Consumer Reports: What you should know about UHD TV
CONSUMER REPORTS -- Just when you thought you had the sharpest picture possible on your high-definition television manufacturers are promoting ultra high-definition, also called ultra HD, UHD or 4K.
Consumer Reports has tested several 50 to 60-inch UHD sets from big names like Samsung, Sony and Panasonic and the television expert says ultra high-definition TVs has a lot to offer. They deliver four times the number of pixels as regular high-definition sets, so they're capable of razor sharp detail, especially if you stand up close.
Here's the rub, from farther away, say, the distance you might be sitting in your living room, the difference between ultra high-def and high-def can be difficult to detect.
Another issue: what to watch. Right now there is not a lot of 4K content to watch, so that means you will be watching a lot of regular HD content on your ultra HD TV.
How does that look? Actually, quite good testers say, because the ultra high-def sets can "upconvert" regular HD programs to the higher resolution, making details look smoother. How well a TV performs the upconversion process is one of the things that differentiates sets.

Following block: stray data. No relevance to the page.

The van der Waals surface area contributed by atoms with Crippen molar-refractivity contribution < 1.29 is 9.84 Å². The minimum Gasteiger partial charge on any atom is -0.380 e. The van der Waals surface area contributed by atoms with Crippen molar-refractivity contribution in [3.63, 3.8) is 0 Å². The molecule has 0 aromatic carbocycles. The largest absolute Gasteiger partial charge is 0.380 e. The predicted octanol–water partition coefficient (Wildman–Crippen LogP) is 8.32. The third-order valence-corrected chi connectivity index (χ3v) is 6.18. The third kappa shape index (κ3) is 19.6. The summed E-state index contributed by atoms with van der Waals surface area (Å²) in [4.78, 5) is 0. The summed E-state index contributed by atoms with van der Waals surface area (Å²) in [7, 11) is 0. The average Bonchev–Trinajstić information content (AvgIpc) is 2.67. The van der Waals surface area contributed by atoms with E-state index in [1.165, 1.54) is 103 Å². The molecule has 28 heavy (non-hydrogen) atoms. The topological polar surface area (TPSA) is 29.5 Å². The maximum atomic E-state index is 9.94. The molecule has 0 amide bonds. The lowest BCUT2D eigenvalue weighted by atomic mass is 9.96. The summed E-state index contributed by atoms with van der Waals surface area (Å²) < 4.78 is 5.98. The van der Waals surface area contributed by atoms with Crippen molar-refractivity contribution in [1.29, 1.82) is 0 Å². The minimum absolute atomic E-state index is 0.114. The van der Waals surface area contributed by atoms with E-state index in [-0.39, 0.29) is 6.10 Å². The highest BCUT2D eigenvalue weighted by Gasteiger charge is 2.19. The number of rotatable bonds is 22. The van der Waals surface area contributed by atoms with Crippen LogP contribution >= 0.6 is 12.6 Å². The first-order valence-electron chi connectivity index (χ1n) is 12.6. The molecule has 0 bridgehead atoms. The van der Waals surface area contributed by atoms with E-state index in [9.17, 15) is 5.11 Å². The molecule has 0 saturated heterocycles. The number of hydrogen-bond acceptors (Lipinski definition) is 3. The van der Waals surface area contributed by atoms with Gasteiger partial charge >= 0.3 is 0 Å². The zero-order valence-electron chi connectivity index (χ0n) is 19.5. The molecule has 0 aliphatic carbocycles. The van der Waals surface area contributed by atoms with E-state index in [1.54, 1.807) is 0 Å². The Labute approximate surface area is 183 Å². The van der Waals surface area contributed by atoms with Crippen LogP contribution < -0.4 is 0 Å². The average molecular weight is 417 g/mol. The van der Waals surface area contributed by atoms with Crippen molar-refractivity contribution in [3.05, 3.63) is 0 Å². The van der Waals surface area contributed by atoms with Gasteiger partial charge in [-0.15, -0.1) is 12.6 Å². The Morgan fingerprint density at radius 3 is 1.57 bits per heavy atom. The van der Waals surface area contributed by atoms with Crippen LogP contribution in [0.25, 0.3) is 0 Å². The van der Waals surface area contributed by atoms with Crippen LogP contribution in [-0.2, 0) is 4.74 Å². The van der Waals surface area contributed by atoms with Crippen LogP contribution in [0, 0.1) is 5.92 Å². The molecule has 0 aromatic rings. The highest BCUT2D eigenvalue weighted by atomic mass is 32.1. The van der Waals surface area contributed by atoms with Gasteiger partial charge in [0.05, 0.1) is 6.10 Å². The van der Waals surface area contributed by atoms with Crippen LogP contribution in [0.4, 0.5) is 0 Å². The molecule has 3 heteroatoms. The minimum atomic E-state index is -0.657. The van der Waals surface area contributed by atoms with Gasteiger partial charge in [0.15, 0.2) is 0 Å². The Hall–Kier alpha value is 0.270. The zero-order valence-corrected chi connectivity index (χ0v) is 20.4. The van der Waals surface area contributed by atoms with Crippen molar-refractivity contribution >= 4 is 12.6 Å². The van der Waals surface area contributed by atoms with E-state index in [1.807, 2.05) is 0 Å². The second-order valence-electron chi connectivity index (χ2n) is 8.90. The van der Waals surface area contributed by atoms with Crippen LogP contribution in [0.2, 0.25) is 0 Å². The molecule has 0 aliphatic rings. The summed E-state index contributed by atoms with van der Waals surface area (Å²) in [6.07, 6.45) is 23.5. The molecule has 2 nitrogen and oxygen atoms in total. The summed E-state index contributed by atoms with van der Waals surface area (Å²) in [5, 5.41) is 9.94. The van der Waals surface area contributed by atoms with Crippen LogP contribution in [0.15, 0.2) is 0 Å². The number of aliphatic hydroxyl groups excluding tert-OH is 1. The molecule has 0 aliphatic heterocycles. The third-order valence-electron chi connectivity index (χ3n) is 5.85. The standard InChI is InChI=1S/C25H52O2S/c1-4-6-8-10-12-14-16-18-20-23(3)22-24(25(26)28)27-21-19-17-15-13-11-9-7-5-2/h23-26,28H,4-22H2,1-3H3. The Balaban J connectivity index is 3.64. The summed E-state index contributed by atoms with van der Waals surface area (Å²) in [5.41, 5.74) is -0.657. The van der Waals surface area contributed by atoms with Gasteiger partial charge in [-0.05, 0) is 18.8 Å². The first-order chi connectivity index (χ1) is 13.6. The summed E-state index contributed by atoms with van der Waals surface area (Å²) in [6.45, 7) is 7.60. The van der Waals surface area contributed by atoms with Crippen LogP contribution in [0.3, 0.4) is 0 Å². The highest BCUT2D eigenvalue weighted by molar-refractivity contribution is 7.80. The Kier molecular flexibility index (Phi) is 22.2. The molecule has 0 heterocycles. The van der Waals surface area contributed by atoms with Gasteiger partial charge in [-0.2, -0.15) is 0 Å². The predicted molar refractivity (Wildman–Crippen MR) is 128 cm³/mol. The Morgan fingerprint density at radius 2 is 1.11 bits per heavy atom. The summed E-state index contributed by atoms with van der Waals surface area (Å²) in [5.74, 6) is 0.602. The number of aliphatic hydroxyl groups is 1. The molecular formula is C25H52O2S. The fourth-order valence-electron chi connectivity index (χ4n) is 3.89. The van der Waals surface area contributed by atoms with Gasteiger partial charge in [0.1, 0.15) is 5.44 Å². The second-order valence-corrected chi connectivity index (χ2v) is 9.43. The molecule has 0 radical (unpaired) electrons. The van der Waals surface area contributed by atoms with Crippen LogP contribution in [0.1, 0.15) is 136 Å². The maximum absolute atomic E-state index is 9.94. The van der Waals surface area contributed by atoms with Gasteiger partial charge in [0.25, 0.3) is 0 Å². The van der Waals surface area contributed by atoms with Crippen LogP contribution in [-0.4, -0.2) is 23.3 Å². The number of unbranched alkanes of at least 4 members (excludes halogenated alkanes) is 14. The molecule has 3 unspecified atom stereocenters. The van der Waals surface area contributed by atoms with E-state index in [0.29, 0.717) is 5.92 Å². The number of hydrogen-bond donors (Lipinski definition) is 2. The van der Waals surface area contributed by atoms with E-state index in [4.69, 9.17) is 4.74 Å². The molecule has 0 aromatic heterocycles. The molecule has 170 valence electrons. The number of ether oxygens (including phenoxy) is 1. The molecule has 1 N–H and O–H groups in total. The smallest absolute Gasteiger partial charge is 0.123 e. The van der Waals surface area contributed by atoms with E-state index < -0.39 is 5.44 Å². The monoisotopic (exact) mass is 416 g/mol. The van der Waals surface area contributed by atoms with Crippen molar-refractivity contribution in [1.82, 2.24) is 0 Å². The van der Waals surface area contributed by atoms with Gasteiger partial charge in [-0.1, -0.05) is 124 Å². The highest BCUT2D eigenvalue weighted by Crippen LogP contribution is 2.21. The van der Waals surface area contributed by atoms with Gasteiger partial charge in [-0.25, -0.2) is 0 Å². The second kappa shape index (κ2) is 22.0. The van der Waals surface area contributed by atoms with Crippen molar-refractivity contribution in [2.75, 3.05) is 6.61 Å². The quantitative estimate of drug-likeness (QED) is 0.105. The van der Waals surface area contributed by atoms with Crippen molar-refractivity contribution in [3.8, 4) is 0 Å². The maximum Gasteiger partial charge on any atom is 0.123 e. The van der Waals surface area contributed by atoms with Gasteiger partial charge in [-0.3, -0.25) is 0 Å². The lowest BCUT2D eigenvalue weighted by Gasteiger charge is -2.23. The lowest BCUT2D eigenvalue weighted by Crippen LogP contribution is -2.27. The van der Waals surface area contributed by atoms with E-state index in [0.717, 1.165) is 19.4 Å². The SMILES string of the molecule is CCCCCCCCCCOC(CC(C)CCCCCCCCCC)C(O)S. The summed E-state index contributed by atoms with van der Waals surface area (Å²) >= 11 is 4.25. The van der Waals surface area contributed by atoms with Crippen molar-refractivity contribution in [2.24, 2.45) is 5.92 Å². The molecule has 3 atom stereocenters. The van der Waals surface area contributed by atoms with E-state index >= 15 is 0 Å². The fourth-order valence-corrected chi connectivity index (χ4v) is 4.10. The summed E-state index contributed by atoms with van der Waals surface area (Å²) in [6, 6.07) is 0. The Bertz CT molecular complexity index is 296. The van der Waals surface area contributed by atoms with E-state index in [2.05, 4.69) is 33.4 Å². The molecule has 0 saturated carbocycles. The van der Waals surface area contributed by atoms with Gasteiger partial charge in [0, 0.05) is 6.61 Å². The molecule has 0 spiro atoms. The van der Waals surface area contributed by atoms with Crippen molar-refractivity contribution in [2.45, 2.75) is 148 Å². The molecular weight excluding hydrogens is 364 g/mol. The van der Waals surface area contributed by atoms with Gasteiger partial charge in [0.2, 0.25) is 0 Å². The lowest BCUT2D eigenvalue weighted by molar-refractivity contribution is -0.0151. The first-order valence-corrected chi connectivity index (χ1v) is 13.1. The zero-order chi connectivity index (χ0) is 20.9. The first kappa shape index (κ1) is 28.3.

So, should you buy an ultra high-definition TV? Consumer Reports says that if your TV breaks, you might want to consider an ultra HD TV. But for most people, a regular high performing, 1080p high-definition TV is still a great option. Those ultra high-definition sets Consumer Reports tested cost between $2,000 and $8,000. A great 60-inch 1080p high-definition TV costs far less. These three are Consumer Reports Best Buys:
- Sharp Aquos LC-60EQ10U for about $1,300
- Samsung UN60H6350 for about $1,400
- LG 60PB6600 is a plasma TV for about $850